Best.
 

NickZ

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Good thread . Lots of of solid/reliable guidance. Thank you.

I am curious what spark plugs are you running?

Just thinking out loud here but consider an infrared thermometer before purchasing a colortune.

I own and have used both.

Using an infrared reading and adjusting my carbs to the header pipe temps I was able to synchronize both 932's on my 74' 850 to within a final tweak of matching in mixture/plug color.

I got them close enough so that I could not detect a difference in performance...but of course I kept on screwing around with them until I was satisfied with the color match on the plugs vs. overall performance.
An infrared will run you around $18.
Do you remember the temperature of your headers and what the largest difference between sides was?
I just measured mine on a Combat engine with MK2 Amal concentrics and got readings of around 170* F on right side and 130*F on left side. Temperature reading was after stable idle at 1000rpm for a few minutes with a big fan on it. This was right after performing idle mixture adjustment procedure from AMR.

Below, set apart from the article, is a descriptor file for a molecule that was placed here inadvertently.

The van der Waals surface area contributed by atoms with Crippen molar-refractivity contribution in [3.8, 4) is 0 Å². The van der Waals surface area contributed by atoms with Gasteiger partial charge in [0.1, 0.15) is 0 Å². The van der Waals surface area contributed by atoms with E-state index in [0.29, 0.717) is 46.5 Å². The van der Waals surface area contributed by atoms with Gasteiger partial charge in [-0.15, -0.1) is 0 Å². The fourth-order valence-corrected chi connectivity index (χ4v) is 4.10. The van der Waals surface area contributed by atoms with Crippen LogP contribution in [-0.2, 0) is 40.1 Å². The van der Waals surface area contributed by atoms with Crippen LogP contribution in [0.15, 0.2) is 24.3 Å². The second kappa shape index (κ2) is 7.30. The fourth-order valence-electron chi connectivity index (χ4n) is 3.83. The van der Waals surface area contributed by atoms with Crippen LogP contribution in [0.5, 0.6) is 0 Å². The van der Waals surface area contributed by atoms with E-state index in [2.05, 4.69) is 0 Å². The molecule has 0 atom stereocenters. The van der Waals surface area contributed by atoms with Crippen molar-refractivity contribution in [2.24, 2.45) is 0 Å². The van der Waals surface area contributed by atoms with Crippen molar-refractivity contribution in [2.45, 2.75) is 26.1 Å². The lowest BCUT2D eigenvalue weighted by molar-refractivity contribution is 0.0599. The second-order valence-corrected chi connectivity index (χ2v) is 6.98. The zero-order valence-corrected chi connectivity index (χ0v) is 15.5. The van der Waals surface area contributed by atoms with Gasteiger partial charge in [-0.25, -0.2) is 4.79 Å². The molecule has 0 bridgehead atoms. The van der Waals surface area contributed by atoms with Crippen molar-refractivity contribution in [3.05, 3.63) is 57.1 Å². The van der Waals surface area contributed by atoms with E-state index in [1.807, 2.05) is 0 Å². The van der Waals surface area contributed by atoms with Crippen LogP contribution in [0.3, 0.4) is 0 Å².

Lineslinger

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I would say that the head temps. of my engine would not necessarily be the best reference for yours...different engines, fuel, plugs, ignition etc.

What I did was establish a roughed in starting point with my engine from idle to wot based on the recommendations found in the various offerings here in AN.
I would then take my temp readings, make an adjustment to one, the other or both, and ride it again. This method got the mixtures ratios in the two carbs very close.
After a few times you get a sense of the settings the engine likes while giving the spark plugs a look for color indications. I wouild then start tweaking the carbs in tiny increments seeking a matching header temp./optimal plug color with my final reference still being riding performance.

The mixture ratios on my reworked/overhauled Amals are not an exact match, but very close. The final decisions I make on my carb settings are based on overall engine performance and rideability. The header temps are now within maybe 3 to 5 degrees of the other with one cylinder burning just a tiny bit richer than the other according to plug color and the bike likes it this way.

The Norton starts on kick one or two, idles rock steady at 900 rpm and pulls strong all the way up thru 5K without hesitation or stumble.

Hope this helps. ;)